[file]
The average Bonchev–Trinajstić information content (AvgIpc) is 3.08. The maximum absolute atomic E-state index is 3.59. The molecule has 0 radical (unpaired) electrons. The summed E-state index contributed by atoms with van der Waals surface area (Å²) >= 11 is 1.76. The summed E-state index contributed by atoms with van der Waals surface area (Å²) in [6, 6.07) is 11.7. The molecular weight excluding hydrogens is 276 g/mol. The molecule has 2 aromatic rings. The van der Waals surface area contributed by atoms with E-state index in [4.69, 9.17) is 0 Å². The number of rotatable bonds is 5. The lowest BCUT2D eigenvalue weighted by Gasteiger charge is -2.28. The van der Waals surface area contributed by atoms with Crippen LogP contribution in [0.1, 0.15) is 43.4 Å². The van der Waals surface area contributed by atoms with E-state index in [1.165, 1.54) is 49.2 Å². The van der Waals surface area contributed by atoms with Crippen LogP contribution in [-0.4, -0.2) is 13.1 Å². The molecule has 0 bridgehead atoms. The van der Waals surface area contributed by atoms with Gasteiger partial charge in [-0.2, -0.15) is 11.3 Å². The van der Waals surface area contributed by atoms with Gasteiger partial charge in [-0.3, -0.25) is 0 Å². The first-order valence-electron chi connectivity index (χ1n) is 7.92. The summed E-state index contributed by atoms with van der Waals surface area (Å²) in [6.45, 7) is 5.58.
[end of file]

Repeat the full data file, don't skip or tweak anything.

The average Bonchev–Trinajstić information content (AvgIpc) is 3.08. The maximum absolute atomic E-state index is 3.59. The molecule has 0 radical (unpaired) electrons. The summed E-state index contributed by atoms with van der Waals surface area (Å²) >= 11 is 1.76. The summed E-state index contributed by atoms with van der Waals surface area (Å²) in [6, 6.07) is 11.7. The molecular weight excluding hydrogens is 276 g/mol. The molecule has 2 aromatic rings. The van der Waals surface area contributed by atoms with E-state index in [4.69, 9.17) is 0 Å². The number of rotatable bonds is 5. The lowest BCUT2D eigenvalue weighted by Gasteiger charge is -2.28. The van der Waals surface area contributed by atoms with Crippen LogP contribution in [0.1, 0.15) is 43.4 Å². The van der Waals surface area contributed by atoms with E-state index in [1.165, 1.54) is 49.2 Å². The van der Waals surface area contributed by atoms with Crippen LogP contribution in [-0.4, -0.2) is 13.1 Å². The molecule has 0 bridgehead atoms. The van der Waals surface area contributed by atoms with Gasteiger partial charge in [-0.2, -0.15) is 11.3 Å². The van der Waals surface area contributed by atoms with Gasteiger partial charge in [-0.3, -0.25) is 0 Å². The first-order valence-electron chi connectivity index (χ1n) is 7.92. The summed E-state index contributed by atoms with van der Waals surface area (Å²) in [6.45, 7) is 5.58.